Best Alternatives to Apple Vision Pro

Do you want to get your hands on the Apple Vision Pro? If the price tag is proving to be a stumbling block or the fact it is only on sale in the US is inconvenient – fear not! Many features you are looking for are already present on rival devices. Let’s look at the best alternatives to Apple Vision Pro...

What is the Apple Vision Pro?

The Apple Vision Pro is a cutting-edge mixed reality headset that seamlessly integrates virtual and physical environments with your existing Apple ecosystem.

Combining advanced sensors, high-quality displays, and novel input techniques, it promises users an immersive experience where digital elements coexist with the real world. The headset is positioned as a lot more than ‘just’ VR.

This blend of digital and tangible realities is enabled via passthrough mixed reality that uses cameras as your eyes – displaying the world in front of you on the screen in the headset. With its robust M2 processing unit at the helm, the Vision Pro tracks user movements with a new dedicated chip – the R1 – that helps interpret the streams of data from its many camera inputs.

However, the innovation comes at a cost – $3,499 to be precise, reflecting the doubtless quality of the technology packed into this device. So what are the best alternatives to Apple Vision Pro that will still blow your mind and leave a smile on your face?

Meta Quest Headset

Best Alternatives to Apple Vision Pro

Want the best of both worlds? The current benchmark for VR is the Meta Quest 3, coming in at around £499. Crucially, the Quest 3 features mixed reality that uses full-colour passthrough similar to the Vision Pro, albeit with a noticeable ‘warping’ effect at times and it is packing fewer pixels than its pricey upmarket competitor.

However, you get a wider FOV (field of view), a huge library of apps, a less weighty headset than many rivals and excellent Touch Plus controllers. You also get hand tracking and can connect to your PC or Mac to get virtual screens and extend your desktop working. In short, it does a lot of the same things that Vision Pro does, albeit without that ultra-slick Apple UX refinement.

Looking for something lighter? The best AR glasses alternative (depending on exactly how you define AR) is the Xreal Air 2. They are comfy, sturdy and ideal for private media viewing on the move.

Looking to get your gaming fix? You would be very brave indeed to play any energetic games on your expensive Vision Pro. Instead, if you have a PS5 in the living room then the PSVR2 is a mighty piece of kit.

As Apple does with the Vision Pro’s integration into the Mac OS, for PS5 users this will be an easy-to-set-up interface that is instantly understood. The gorgeous display with haptic feedback in the headset itself is clearly quality.


Mixed Reality and Pro Users

Seeking true augmented reality? The Magic Leap 2 approaches mixed reality from a totally different angle. The headset acts like a pair of glasses with the AR content rendered in a ‘light field display’ that tricks the eye into thinking the virtual objects are metres rather than millimetres away.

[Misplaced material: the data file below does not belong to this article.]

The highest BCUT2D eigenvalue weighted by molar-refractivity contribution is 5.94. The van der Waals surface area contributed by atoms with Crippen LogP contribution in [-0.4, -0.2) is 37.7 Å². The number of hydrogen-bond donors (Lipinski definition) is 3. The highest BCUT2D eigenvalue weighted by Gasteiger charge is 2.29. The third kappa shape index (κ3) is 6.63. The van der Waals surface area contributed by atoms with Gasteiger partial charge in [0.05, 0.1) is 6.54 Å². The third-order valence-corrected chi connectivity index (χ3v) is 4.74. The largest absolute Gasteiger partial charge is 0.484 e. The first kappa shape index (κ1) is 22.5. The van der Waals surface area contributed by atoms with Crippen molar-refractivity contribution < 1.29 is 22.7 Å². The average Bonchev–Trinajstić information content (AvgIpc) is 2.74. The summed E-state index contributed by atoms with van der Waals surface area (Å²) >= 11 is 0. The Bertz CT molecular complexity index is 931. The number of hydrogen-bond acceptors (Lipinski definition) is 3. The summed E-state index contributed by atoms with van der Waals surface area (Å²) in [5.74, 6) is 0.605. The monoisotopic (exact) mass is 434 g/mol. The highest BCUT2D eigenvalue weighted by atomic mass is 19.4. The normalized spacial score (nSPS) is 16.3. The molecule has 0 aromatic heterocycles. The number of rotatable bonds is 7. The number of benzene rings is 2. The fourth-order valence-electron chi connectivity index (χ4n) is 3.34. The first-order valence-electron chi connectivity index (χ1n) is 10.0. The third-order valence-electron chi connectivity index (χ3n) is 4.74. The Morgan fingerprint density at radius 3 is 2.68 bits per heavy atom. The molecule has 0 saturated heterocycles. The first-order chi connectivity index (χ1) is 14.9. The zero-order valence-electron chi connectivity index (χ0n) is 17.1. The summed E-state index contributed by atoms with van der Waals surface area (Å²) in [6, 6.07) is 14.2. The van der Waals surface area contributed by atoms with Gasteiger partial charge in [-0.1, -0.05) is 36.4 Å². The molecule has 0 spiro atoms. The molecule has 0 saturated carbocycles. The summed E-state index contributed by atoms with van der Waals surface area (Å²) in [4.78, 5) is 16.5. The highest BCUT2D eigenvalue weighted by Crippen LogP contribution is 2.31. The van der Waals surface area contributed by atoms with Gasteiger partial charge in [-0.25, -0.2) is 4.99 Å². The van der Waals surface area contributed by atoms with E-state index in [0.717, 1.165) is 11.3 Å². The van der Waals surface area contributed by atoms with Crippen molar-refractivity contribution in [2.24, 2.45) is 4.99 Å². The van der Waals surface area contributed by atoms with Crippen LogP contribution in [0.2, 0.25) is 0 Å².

The ‘Dynamic Dimming’ feature is one of its greatest feats – turning the lights down on reality while keeping the virtual content bright makes the ML2 a true competitor to passthrough headsets. Draw & Code are Magic Leap partners and we’ve used their devices for projects with Mercedes-Benz, the RSC and Philips.

Want to connect to Windows rather than Apple’s OS? The HoloLens 2 is to Windows what the Vision Pro is to Apple’s ecosystem.

In short, if you are comfortable with Microsoft products and are looking for a professional AR headset, this is the one for you. The built-in voice commands and reliance on hand-tracking allow you to quickly navigate and operate HoloLens 2 in a broadly similar fashion to the controller-free Vision Pro. And who needs Apple’s slightly freaky EyeSight feature that shows a simulated version of the user’s eyes on a screen on the outside of the device?

With the HoloLens you can flip up the visor, look your friends in the eye and talk to people any time. It’s such a simple and brilliant touch. Unlike the Vision Pro or Magic Leap 2, it is truly an untethered solution that is well-balanced on the head. However, the price is similar to Apple’s at over £3000 making this headset mainly for enterprise users.

Are you demoing VR at events? By all accounts, passing the Vision Pro from one user to another isn’t a simple process with a ten-minute onboarding process to get the best possible visual experience.

Instead, either the Vive XR Elite, a VR headset primarily used for high-end VR, or the relatively comfortable and colour mixed reality-enabled Meta Quest Pro both retail for around £1000 and are sweet for quickfire demo sessions at events.

Is the Apple Vision Pro too cheap for you? Yes, that’s right, too cheap. If you would prefer to lavish at least €10,000 on your mixed reality headset then the Varjo XR-4 Focal Edition is one of the few options you have. Previous editions of this tethered headset set the bar for passthrough mixed reality, offering crisp high-definition images rendered within your space. This latest incarnation promises to use gaze-tracking tech to make the focus feel more in keeping with how our eyes focus on distant objects in reality.

Picture of Phil


I’m the resident head of comms and partnerships here at Draw & Code. I work on strategy, sales, marketing and other vital areas at a studio that was founded on a dream and has spent the intervening decade trying to make that dream come true. I believe that immersive and interactive technologies are impacting on our lives and being in the epicentre of this industry makes every day a thrill.

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